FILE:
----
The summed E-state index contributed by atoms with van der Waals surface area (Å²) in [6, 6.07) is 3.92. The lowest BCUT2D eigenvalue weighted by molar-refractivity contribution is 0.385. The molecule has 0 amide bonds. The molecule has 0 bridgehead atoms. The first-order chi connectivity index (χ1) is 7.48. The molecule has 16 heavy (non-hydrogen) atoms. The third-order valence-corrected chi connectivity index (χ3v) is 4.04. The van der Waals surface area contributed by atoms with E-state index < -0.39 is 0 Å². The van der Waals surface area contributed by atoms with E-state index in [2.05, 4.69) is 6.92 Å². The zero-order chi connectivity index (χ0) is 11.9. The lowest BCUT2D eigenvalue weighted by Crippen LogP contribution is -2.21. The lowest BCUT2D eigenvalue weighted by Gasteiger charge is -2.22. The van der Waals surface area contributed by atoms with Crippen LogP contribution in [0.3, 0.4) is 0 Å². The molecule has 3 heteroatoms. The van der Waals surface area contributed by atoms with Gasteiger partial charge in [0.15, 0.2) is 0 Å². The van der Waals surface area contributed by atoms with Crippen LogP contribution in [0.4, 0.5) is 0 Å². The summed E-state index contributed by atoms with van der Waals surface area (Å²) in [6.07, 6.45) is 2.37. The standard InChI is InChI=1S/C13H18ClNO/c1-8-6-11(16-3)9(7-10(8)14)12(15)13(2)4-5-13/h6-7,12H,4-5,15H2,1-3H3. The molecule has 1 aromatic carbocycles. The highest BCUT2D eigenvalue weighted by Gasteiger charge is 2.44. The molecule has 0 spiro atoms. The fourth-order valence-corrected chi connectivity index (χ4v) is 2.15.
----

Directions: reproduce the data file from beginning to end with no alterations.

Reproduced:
The summed E-state index contributed by atoms with van der Waals surface area (Å²) in [6, 6.07) is 3.92. The lowest BCUT2D eigenvalue weighted by molar-refractivity contribution is 0.385. The molecule has 0 amide bonds. The molecule has 0 bridgehead atoms. The first-order chi connectivity index (χ1) is 7.48. The molecule has 16 heavy (non-hydrogen) atoms. The third-order valence-corrected chi connectivity index (χ3v) is 4.04. The van der Waals surface area contributed by atoms with E-state index < -0.39 is 0 Å². The van der Waals surface area contributed by atoms with E-state index in [2.05, 4.69) is 6.92 Å². The zero-order chi connectivity index (χ0) is 11.9. The lowest BCUT2D eigenvalue weighted by Crippen LogP contribution is -2.21. The lowest BCUT2D eigenvalue weighted by Gasteiger charge is -2.22. The van der Waals surface area contributed by atoms with Crippen LogP contribution in [0.3, 0.4) is 0 Å². The molecule has 3 heteroatoms. The van der Waals surface area contributed by atoms with Gasteiger partial charge in [0.15, 0.2) is 0 Å². The van der Waals surface area contributed by atoms with Crippen LogP contribution in [0.4, 0.5) is 0 Å². The summed E-state index contributed by atoms with van der Waals surface area (Å²) in [6.07, 6.45) is 2.37. The standard InChI is InChI=1S/C13H18ClNO/c1-8-6-11(16-3)9(7-10(8)14)12(15)13(2)4-5-13/h6-7,12H,4-5,15H2,1-3H3. The molecule has 1 aromatic carbocycles. The highest BCUT2D eigenvalue weighted by Gasteiger charge is 2.44. The molecule has 0 spiro atoms. The fourth-order valence-corrected chi connectivity index (χ4v) is 2.15.